Stay-at-Home Mom s Dilemma
Q. I have a 2-1/2-year-old son and a 2-month-old daughter. When my son was born, I couldn't afford to stay at home. We're in a better financial position now, so I'm staying at home with both kids. I do feel that I'm doing the right thing for my daughter, since I won't miss out on the things that I missed out on with my son. But I'm wondering if I'm doing the right thing for my son. He has been in home daycare since he was an infant and has always had daily contact with other kids his age. Now that he's "stuck" at home with me, he seems bored, and I feel as if I need to entertain him all day. He also seems confused, not only with having to stay at home with me, but with having the new baby around. How can I manage my son's expectations -- and my own fears about neglecting his needs?
A. In the long run your son will benefit from being at home with you and his sister. He'll have the opportunity to develop relationships with both of you that will serve him his entire life. There are no social or intellectual advantages for toddlers who are in all-day childcare situations. In fact, some toddlers experience stress from the competition for resources (attention and objects) that exists in group care.
That being said, there will be a period of adjustment for your son as he goes from full-time home childcare to being at home with you. This change, coupled with the arrival of an infant sibling, could throw your son into whirlwind of negative behavior that might last for a month or so. You can expect your son to have temper tantrums, to test the established rules, and to try to find ways to make his baby sister disappear.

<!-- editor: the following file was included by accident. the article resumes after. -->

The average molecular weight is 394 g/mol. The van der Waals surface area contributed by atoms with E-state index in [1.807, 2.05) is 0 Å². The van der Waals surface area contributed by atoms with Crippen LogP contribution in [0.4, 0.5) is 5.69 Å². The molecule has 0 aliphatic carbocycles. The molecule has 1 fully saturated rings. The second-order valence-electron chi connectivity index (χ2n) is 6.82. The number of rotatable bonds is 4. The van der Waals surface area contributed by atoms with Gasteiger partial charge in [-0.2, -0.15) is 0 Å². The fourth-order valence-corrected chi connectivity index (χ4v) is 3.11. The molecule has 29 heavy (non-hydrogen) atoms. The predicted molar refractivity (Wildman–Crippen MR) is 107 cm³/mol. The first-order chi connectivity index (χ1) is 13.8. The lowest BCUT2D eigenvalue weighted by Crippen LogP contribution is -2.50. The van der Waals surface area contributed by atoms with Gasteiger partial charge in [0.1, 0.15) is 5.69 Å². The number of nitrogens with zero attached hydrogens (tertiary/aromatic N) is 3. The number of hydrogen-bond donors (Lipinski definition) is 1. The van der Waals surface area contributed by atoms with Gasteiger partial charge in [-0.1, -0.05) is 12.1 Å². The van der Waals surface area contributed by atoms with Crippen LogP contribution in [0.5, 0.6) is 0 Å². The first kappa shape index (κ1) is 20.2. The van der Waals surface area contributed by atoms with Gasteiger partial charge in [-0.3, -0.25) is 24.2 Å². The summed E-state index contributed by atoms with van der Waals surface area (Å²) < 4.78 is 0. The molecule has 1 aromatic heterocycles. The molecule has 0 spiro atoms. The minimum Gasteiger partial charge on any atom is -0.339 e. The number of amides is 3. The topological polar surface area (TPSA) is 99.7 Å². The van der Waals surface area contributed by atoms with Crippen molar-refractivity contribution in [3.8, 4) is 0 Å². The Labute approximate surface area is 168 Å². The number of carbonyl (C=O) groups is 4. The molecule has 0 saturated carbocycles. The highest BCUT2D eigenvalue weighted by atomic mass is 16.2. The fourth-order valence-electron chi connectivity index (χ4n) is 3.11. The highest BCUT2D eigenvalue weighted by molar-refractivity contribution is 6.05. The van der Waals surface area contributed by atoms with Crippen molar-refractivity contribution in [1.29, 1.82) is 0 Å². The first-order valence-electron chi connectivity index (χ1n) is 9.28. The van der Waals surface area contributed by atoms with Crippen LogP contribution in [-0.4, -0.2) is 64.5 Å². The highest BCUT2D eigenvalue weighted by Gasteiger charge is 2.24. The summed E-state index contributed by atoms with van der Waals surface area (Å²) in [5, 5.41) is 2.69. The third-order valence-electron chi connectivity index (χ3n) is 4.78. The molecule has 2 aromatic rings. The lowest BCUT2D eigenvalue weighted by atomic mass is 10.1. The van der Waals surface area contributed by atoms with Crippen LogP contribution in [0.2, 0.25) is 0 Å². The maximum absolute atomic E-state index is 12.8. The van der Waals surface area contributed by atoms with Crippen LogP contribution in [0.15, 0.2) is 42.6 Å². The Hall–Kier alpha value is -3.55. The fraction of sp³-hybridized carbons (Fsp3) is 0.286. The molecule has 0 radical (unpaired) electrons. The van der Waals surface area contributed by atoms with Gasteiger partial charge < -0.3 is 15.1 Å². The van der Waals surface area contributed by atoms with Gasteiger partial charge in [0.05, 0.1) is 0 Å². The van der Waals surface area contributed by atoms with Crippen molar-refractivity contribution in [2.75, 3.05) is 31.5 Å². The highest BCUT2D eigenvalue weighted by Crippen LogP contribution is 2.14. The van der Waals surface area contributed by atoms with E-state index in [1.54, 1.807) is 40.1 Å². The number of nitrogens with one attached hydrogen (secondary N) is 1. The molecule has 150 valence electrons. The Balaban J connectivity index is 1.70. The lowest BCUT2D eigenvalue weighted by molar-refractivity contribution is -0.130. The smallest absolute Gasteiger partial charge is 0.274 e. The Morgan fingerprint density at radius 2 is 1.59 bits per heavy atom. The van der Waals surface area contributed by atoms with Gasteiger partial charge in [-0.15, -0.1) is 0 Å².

When he throws a tantrum, sit next to him on the floor until it passes. Don't isolate or punish him for his display of angry emotions. But don't give in to his demands or allow him to hit you or the baby.
When he tests a rule, hold to it. If, for example, he protests climbing into his car seat, get him in anyway. If you've established the rule "food only in the kitchen," don't permit him to wander out of the kitchen holding a banana. If he always takes a nap at childcare at 1:00, keep to that schedule.
When, in an attempt to make the new baby disappear, he tells you, "Take my sister back to the hospital," respond with, "I know you're jealous of the time I spend with your sister. You wish she would go away. However, she's a member of our family now and will always live with us. Sometimes it's fun being a big brother, and sometimes it isn't."
Additionally, locate the book Things to Do with Toddlers and Twos, by Karen Miller (Telshare Publishing). This book offers many homegrown activities appropriate to the curious, energetic toddler. Since children don't need excessive stimulation in order to thrive intellectually, one new activity every three to five days is plenty. Simply provide the activity, then observe and interact with your son as he plays. You may choose to enhance the activity in some way or change it slightly as your son's interest dwindles, and then after a few days come up with another.
Also, consider taking your son to that home childcare two or three mornings a week. That way he'll have the best of both childhood worlds: time with you and his sister, and time at his home-away-from-home childcare. He'll enjoy the benefits of friends, familiarity, and activities different from those you provide, without feeling the stress that full-time childcare can sometimes cause.